CHAMPAIGN — Provisional data show December was among the top 5 warmest on record in Illinois, with no snow on Christmas, according to Illinois State Climatologist Trent Ford at the University of Illinois’ Illinois State Water Survey. The exact ranking of December 2021 will be confirmed later this month.
The statewide average December temperature was 39.4 degrees, 9.6 degrees above the 1991–2020 average. This December was the warmest on record in Carbondale, the second warmest on record in Quincy, the third warmest on record in St. Louis, Springfield, and Peoria, the fourth warmest in Rockford and Champaign-Urbana, and the fifth warmest in Chicago.
December average temperatures ranged from the low 30s in northern Illinois to the high 40s in southern Illinois, between 6 and 12 degrees above normal. High temperatures regularly reached into the 70s last month in southern Illinois, including a 78-degree high in Randolph County on December 4. Carbondale recorded 74 degrees on December 25, one of the warmest Christmas Day temperatures on record in the state.
Total December precipitation ranged from around 1 inch in far western Illinois to nearly 6 inches in far southeast Illinois. Most of western Illinois was 0.50 to 1.5 inches drier than normal, whereas eastern and southern Illinois were near to 0.50 inches wetter than normal for the month.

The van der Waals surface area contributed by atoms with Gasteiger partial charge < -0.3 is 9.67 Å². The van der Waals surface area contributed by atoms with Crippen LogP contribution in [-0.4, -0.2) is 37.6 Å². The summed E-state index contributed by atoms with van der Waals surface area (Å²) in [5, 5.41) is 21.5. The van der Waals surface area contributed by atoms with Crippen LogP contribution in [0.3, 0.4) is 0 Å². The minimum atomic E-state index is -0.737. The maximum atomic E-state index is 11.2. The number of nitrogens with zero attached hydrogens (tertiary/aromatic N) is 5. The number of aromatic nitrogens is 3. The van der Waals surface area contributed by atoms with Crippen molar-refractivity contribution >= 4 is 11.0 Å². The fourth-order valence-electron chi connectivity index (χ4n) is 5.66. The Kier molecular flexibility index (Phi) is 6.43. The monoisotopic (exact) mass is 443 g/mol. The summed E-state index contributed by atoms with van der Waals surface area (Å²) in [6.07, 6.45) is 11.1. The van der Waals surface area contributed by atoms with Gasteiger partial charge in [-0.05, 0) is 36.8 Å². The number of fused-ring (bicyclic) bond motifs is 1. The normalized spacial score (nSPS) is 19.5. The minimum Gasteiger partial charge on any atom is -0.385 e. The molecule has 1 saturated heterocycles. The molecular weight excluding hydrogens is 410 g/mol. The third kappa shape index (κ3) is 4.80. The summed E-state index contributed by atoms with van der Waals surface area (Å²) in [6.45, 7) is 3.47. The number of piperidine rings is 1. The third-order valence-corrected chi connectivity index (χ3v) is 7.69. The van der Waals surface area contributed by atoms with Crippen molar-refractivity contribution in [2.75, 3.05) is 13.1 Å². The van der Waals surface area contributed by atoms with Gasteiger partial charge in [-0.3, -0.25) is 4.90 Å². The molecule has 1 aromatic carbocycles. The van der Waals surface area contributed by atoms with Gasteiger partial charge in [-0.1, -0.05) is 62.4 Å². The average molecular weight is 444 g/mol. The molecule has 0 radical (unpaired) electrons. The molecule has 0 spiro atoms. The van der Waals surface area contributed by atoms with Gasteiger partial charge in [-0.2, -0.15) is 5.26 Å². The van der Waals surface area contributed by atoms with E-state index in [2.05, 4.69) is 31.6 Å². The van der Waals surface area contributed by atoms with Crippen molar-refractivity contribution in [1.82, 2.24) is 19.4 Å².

Snowfall was 1 to 8 inches below normal in December. Snow totals ranged from 4 inches in far northwest Illinois to 0 inches south of Interstate 72.
Many places did not record their first measurable snow until the last week of the month. Chicago recorded their first measurable snowfall of the season on December 28, eight days later than the previous recorded latest first snowfall.
With the liquid water content of snow and rainfall taken together, the preliminary statewide average total December precipitation was 2.70 inches, 0.02 inches above the 1991–2020 average.
Severe weather, including tornadoes, hail, and strong winds, tend to have the highest frequency in Illinois between April and June. However, unlike Atlantic hurricanes or extreme cold, Illinois does not have a “tornado season” because tornadoes and other severe weather can and do occur all year in the state.
The most noteworthy event was on the night of December 10, when severe thunderstorms moved across the southern Midwest and the mid-south, resulting in multiple very strong tornadoes in Illinois, Missouri, Arkansas, Tennessee, and Kentucky. The tornado outbreak was responsible for dozens of fatalities across the area, including six deaths in Illinois, many injuries, and damage or destruction to thousands of homes and structures.
Overall, the NOAA Storm Prediction Center shows nine tornado reports in Illinois for December, compared with an Illinois average of just over one December tornado per year between 1950 and 2020.
Near and longer term outlooks are indicating the potential for real winter weather in the Midwest. The Climate Prediction Center’s 8–14 day outlooks show elevated odds of below normal temperatures across the state for the second week of January, with higher odds of drier than normal weather over the same time period.
Meanwhile, outlooks for the entire month of January show the highest odds of near to below normal temperatures and above normal precipitation, still reflecting some of the weakening La Niña pattern in the Pacific.